BEARD-SCRATCHERS, KEEP OUT!
Hot times with Mum in the city
Empty Bottle, Chicago, 7/18
By the time Mum took the stage at Chicago’s Empty Bottle this past Thursday, the backs of the necks of 300 hipsters were dirty and gritty. And at the Bottle, the only air conditioning you can find is the ice-cold PBR in your hand.
Mum is electronicists Gunnar Orn Tynes and Orvar Poreyjarson Smarason with twin sisters Kristin Anna and Gyda Valtysdottir, whose frail vocal melodies lend the music a diaphanous quality. But no one in Mum is just the singer, or only the keyboardist. Melodica, cello, bass, electric guitar, and a stack of assorted Casios are passed around on stage so much that the mechanics of watching a band live break down, and the viewer is left with only the sound. It’s not possible to simply watch one person perform; chances are, by the next or even the middle of the song, he or she will be on the opposite end of the stage tapping notes into a completely different instrument. The Icelandic quartet has been making gentle waves of the sort previously washed ashore by Sigur Ros. While the two groups share a homeland, Mum’s dynamic isn’t as deliberate as SR; Mum songs behave like pieces of a lyric poem, revealed piece by piece as the night goes on. And you know you like the story, even if you don’t understand some of the words.
Maybe it was the heat. But by the middle of Mum’s set, a videotape loop had formed in my head of something I’ve never seen. As a melodica traced out a simple melody over a slightly unsettling bottom end of bass and electronic rumbles, the reception flickered and popped, eventually forming an image beneath the curtain of static and color bars. Through the electronic haze (and the humidity and stink of sweaty hipster in the club), the images described in “Green Grass of Tunnel” (from the new Finally We Are No One) began to transmit. A swampy tunnel, dripping water, swimming through darkness with your eyes closed. “The song takes place in this valley with a swimming pool and they are sending music to everyone in the world through the tunnel,” Kristin Valtysdottir has said of the song’s theme. And that’s not too far off from the images that formed in the steamy air around my head Thursday night. It’s evocations like this that define Mum’s music, beyond clichés like their being from Iceland, their similarities to other “European”-style electronica, or Kristin and Gyda’s appearance as cover stars for Belle & Sebastian’s Fold Your Hands Child, You Walk Like A Peasant.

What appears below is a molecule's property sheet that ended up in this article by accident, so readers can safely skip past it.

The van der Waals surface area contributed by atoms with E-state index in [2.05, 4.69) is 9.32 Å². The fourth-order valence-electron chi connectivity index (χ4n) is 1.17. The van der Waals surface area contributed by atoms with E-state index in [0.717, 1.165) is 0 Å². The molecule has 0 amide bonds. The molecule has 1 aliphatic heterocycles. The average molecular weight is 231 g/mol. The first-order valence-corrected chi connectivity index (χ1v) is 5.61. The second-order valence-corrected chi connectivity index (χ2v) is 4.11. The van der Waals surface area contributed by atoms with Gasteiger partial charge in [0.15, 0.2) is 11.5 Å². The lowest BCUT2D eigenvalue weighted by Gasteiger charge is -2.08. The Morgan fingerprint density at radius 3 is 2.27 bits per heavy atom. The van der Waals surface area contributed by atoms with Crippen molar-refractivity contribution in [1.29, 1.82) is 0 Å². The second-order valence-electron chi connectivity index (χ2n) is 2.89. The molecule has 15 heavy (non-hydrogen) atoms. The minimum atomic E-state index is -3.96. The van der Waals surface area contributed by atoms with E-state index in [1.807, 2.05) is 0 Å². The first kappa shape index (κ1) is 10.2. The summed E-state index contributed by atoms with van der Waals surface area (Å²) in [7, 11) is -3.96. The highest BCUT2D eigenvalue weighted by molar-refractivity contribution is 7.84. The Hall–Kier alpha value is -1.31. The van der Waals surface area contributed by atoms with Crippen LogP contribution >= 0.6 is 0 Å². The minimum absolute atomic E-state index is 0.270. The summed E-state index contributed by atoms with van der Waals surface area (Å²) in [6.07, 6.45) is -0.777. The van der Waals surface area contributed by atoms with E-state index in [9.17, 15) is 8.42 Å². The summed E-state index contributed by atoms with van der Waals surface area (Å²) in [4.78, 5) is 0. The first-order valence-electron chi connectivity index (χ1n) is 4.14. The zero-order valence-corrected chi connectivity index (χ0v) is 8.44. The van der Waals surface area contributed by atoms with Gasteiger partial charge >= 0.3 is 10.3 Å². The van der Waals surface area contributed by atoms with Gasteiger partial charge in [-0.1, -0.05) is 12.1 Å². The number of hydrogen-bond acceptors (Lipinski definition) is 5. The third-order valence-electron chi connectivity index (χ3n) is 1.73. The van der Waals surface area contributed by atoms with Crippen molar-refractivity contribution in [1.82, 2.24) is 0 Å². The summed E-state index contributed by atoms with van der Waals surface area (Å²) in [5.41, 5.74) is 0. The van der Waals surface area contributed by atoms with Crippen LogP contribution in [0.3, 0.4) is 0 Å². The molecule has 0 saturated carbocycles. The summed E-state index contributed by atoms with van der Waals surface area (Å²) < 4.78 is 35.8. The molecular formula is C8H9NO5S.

But the beard-scratchers were definitely in attendance for Mum, evocative atmospherics or not. You know the beard-scratchers. It’s a sub-category of music fan that bleeds into all genres, but seems to gather at electronic music shows featuring skinny, articulated men on stage, keeled over sampling units and PowerBooks. And as the man on stage continues to build his bed of white noise, stopping occasionally to scream nonsense into a microphone, or bring someone from Norway or Germany onstage to blow incomprehensible noise into a series of horns, the beard-scratchers will nod their heads and chat to their friends about their latest “project.” While the beard-scratchers have certainly extended the careers of many the experimental music artist out there, their counterfeit appreciation of music – which is essentially grandstanding to determine who’s the hippest, most “down” cat in the room – can tarnish the work of an electronic-based band that’s actually worth the money. Luckily, it was too hot for beards Thursday night.
Mum’s subdued beats and lilting vocals are an acquired taste. But their mixture of traditional instrumentation with ultra-modern automation and sampling is certainly worth hearing, if only for the transitory moment when it suggests something otherworldly in your head.